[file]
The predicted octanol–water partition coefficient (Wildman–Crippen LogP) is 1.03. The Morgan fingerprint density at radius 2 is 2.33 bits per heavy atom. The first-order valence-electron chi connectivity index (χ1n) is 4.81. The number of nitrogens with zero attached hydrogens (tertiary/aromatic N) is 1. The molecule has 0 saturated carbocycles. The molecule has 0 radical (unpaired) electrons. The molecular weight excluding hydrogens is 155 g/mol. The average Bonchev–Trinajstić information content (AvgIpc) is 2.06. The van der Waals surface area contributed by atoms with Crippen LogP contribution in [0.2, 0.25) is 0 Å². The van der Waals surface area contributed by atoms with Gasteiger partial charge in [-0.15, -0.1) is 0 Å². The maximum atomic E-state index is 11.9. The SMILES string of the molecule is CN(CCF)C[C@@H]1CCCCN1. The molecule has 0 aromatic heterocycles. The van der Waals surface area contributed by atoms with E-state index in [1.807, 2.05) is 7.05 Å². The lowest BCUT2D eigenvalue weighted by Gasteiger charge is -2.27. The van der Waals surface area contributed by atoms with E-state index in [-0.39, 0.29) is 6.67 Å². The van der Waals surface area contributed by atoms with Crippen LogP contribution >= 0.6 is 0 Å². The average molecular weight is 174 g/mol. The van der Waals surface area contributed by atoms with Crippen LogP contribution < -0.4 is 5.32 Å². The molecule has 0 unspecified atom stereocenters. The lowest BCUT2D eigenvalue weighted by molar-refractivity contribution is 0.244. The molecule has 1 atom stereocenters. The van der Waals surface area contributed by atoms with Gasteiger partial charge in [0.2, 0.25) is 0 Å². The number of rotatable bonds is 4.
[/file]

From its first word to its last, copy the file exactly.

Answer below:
The predicted octanol–water partition coefficient (Wildman–Crippen LogP) is 1.03. The Morgan fingerprint density at radius 2 is 2.33 bits per heavy atom. The first-order valence-electron chi connectivity index (χ1n) is 4.81. The number of nitrogens with zero attached hydrogens (tertiary/aromatic N) is 1. The molecule has 0 saturated carbocycles. The molecule has 0 radical (unpaired) electrons. The molecular weight excluding hydrogens is 155 g/mol. The average Bonchev–Trinajstić information content (AvgIpc) is 2.06. The van der Waals surface area contributed by atoms with Crippen LogP contribution in [0.2, 0.25) is 0 Å². The van der Waals surface area contributed by atoms with Gasteiger partial charge in [-0.15, -0.1) is 0 Å². The maximum atomic E-state index is 11.9. The SMILES string of the molecule is CN(CCF)C[C@@H]1CCCCN1. The molecule has 0 aromatic heterocycles. The van der Waals surface area contributed by atoms with E-state index in [1.807, 2.05) is 7.05 Å². The lowest BCUT2D eigenvalue weighted by Gasteiger charge is -2.27. The van der Waals surface area contributed by atoms with E-state index in [-0.39, 0.29) is 6.67 Å². The van der Waals surface area contributed by atoms with Crippen LogP contribution >= 0.6 is 0 Å². The average molecular weight is 174 g/mol. The van der Waals surface area contributed by atoms with Crippen LogP contribution < -0.4 is 5.32 Å². The molecule has 0 unspecified atom stereocenters. The lowest BCUT2D eigenvalue weighted by molar-refractivity contribution is 0.244. The molecule has 1 atom stereocenters. The van der Waals surface area contributed by atoms with Gasteiger partial charge in [0.2, 0.25) is 0 Å². The number of rotatable bonds is 4.